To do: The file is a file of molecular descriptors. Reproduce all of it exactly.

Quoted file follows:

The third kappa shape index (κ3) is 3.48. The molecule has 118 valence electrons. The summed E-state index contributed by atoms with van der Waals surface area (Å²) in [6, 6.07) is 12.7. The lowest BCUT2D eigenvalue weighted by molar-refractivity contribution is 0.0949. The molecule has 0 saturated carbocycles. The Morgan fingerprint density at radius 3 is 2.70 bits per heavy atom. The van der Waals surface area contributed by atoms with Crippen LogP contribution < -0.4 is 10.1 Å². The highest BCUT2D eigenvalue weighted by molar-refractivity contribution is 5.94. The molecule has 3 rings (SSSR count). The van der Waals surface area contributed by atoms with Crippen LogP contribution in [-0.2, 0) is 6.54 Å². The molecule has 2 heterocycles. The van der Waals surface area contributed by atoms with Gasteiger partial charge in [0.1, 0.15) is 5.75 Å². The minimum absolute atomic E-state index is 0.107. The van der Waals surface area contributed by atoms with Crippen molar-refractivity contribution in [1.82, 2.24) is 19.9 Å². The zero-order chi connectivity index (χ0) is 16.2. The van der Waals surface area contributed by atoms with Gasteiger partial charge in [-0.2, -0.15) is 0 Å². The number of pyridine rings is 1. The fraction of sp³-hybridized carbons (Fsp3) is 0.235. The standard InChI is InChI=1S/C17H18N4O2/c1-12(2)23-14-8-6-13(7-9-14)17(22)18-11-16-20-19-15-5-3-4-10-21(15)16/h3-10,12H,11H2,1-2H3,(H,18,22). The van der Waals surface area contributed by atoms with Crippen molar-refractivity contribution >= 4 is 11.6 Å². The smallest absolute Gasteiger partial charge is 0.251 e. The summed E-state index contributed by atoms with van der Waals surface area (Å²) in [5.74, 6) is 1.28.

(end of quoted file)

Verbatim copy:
The third kappa shape index (κ3) is 3.48. The molecule has 118 valence electrons. The summed E-state index contributed by atoms with van der Waals surface area (Å²) in [6, 6.07) is 12.7. The lowest BCUT2D eigenvalue weighted by molar-refractivity contribution is 0.0949. The molecule has 0 saturated carbocycles. The Morgan fingerprint density at radius 3 is 2.70 bits per heavy atom. The van der Waals surface area contributed by atoms with Crippen LogP contribution < -0.4 is 10.1 Å². The highest BCUT2D eigenvalue weighted by molar-refractivity contribution is 5.94. The molecule has 3 rings (SSSR count). The van der Waals surface area contributed by atoms with Crippen LogP contribution in [-0.2, 0) is 6.54 Å². The molecule has 2 heterocycles. The van der Waals surface area contributed by atoms with Gasteiger partial charge in [0.1, 0.15) is 5.75 Å². The minimum absolute atomic E-state index is 0.107. The van der Waals surface area contributed by atoms with Crippen molar-refractivity contribution in [1.82, 2.24) is 19.9 Å². The zero-order chi connectivity index (χ0) is 16.2. The van der Waals surface area contributed by atoms with Gasteiger partial charge in [-0.2, -0.15) is 0 Å². The number of pyridine rings is 1. The fraction of sp³-hybridized carbons (Fsp3) is 0.235. The standard InChI is InChI=1S/C17H18N4O2/c1-12(2)23-14-8-6-13(7-9-14)17(22)18-11-16-20-19-15-5-3-4-10-21(15)16/h3-10,12H,11H2,1-2H3,(H,18,22). The van der Waals surface area contributed by atoms with Crippen molar-refractivity contribution >= 4 is 11.6 Å². The smallest absolute Gasteiger partial charge is 0.251 e. The summed E-state index contributed by atoms with van der Waals surface area (Å²) in [5.74, 6) is 1.28.